You can explain the various historical inaccuracies in the film to your heart’s content. All I really care about is whether or not Ben Affleck and Chris Terrio (who scored a Best Adapted Screenplay Oscar for this) adapted a worthwhile film version of Tony Mendez’s book and Joshuah Bearman 2007 Wired article. If you want to pick at historical precision, you’ll find a good bit to complain about. If you want to take on Argo in terms of whether or not it delivers solid action and tension, a compelling story, and believable, strong performances, then you’ll probably have a better time. This is only the third film Affleck has directed so far, and it’s easily his most ambitious to date. I can’t imagine a whole lot of people ten years ago would have believed him capable of delivering such a capable film account of the Canadian and American governments (led by Mendez, who is played with impressive restraint by Affleck) collaborating on a resolution to the rescue of 6 U.S. diplomats during the 1979 Iran Hostage Crisis. But after delivering two very solid, very exciting, very well-made films (The Town, and Gone, Baby, Gone), the idea that Affleck could helm an exhilarating, dramatized account of this event seemed at least plausible when the first trailers appeared online and in theaters. It would nonetheless still be an uphill battle for even the best directors, and Affleck impressively avoids virtually all of the temptations that could have made Argo a bland political drama, an unremarkable action-thriller, or an overflowing, unbearable combination of both. He lets an exemplary cast (including Alan Arkin, Bryan Cranston, John Goodman, Clea Duvall, and several others in one of the best-cast movies I’ve seen in ages) and crew (particularly with John Toll’s flawless, down-to-earth cinematography, and the editing skills of William Goldenberg) create a movie that isn’t a masterpiece, but was at the very least deserving of its Best Picture Oscar nomination (we’re not going to debate whether nor the movie deserved to win—the Oscars are over, and it’s time to move on with our lives). Argo at the minimum deserves a place as one of the best movies of 2012. And I’m more interested than ever in what Affleck might want to do next as a director. Argo’s not what I would call a masterpiece, but it’s awfully good. I’d go so far as to say that it’s only a matter of time before Ben Affleck makes a movie that I will have to call a masterpiece. I’m not saying that bothers me. I’m just saying that like a lot of people, I wouldn’t have hedged my bets on saying or writing that with a straight face ten years ago.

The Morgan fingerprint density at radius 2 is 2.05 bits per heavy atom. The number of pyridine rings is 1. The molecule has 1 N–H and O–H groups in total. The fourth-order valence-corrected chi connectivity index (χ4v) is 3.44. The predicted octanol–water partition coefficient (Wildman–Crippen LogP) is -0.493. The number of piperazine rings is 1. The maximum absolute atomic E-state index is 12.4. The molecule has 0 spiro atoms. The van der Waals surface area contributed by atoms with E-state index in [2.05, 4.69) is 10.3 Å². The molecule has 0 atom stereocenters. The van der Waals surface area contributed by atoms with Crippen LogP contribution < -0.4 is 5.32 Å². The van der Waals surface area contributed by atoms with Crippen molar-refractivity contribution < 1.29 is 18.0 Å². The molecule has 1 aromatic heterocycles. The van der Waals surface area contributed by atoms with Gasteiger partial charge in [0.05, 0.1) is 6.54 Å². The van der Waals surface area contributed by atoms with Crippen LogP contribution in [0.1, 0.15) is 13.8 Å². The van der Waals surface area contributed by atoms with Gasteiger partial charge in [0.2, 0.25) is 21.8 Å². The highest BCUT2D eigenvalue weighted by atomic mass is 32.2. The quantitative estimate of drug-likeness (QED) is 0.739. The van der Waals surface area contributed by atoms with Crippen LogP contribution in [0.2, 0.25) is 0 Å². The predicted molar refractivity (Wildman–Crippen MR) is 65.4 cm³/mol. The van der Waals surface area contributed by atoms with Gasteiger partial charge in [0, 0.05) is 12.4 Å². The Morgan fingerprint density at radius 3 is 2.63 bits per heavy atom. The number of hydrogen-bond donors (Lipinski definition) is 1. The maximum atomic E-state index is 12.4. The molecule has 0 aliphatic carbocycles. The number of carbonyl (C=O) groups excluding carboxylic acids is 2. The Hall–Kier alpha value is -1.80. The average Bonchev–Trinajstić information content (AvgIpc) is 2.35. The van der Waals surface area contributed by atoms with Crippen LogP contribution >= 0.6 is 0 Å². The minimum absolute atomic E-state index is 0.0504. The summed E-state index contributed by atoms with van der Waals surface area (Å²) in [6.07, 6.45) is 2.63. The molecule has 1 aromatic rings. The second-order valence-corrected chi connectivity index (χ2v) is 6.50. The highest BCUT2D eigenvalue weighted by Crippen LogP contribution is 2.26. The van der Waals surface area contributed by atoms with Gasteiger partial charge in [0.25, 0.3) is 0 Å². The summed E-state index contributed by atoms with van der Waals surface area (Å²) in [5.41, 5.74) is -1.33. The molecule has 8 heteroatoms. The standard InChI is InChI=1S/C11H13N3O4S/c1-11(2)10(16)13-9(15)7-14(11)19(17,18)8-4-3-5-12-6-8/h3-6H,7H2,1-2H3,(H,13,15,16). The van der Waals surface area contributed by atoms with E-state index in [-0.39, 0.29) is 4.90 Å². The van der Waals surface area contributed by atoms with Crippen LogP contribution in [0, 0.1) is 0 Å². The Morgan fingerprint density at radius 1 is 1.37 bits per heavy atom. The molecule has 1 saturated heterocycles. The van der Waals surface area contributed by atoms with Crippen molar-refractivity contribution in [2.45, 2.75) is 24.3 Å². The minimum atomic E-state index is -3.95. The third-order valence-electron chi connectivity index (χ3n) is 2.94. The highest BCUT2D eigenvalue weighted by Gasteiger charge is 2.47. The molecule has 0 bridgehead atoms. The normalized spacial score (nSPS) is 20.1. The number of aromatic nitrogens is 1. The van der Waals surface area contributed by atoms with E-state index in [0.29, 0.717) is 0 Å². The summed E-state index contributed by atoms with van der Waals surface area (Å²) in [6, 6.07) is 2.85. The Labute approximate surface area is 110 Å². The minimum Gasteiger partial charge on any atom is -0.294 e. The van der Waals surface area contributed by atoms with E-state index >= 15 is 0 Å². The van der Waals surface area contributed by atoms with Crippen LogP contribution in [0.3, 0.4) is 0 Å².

Life of Pi (2012): C-

Life of Pi is very, very beautiful. I’m not denying that. I’m also pleased that director Ang Lee (who enjoyed both a Best Director Oscar and some In-N-Out Burger on Oscar night) and screenwriter David Magee didn’t really change a whole lot from Yann Martel’s novel. What’s a shame is that the end result of the film version of Life of Pi just isn’t as cinematic as I thought it would be. Those visual effects (provided by the enormously talented, bankrupt and cruelly ignored Rhythm and Hues FX studio) are extraordinary. They are ample evidence of a movie that can have some semblance of a soul and brain-liquefying imagery and sound. Suraj Sharma, who plays protagonist Pi for most of the film, gives an incredible, believable first-time performance. There isn’t really anything wrong with this as an adaptation. What causes Life of Pi to miss the greatness mark by a considerable margin is the unfortunate realization I had that this just wasn’t a book that translated to film as well as I thought it would. Enduring Pi’s trials of being lost at sea with a tiger is much easier to do in the gentle pace of the novel. The film tries to recreate that pace and energy so faithfully that ultimately there’s a large chunk of the movie that doesn’t do anything that’s particularly interesting. And because a movie can only go so far in recreating the pace and energy of a book, something about Life of Pi ultimately left me feeling a little empty. I guess I shouldn’t have read the novel. I’m not sure that’s what makes the movie a little disappointing, but it probably didn’t help. Life of Pi is good, but I’m still a little surprised that it’s only just that.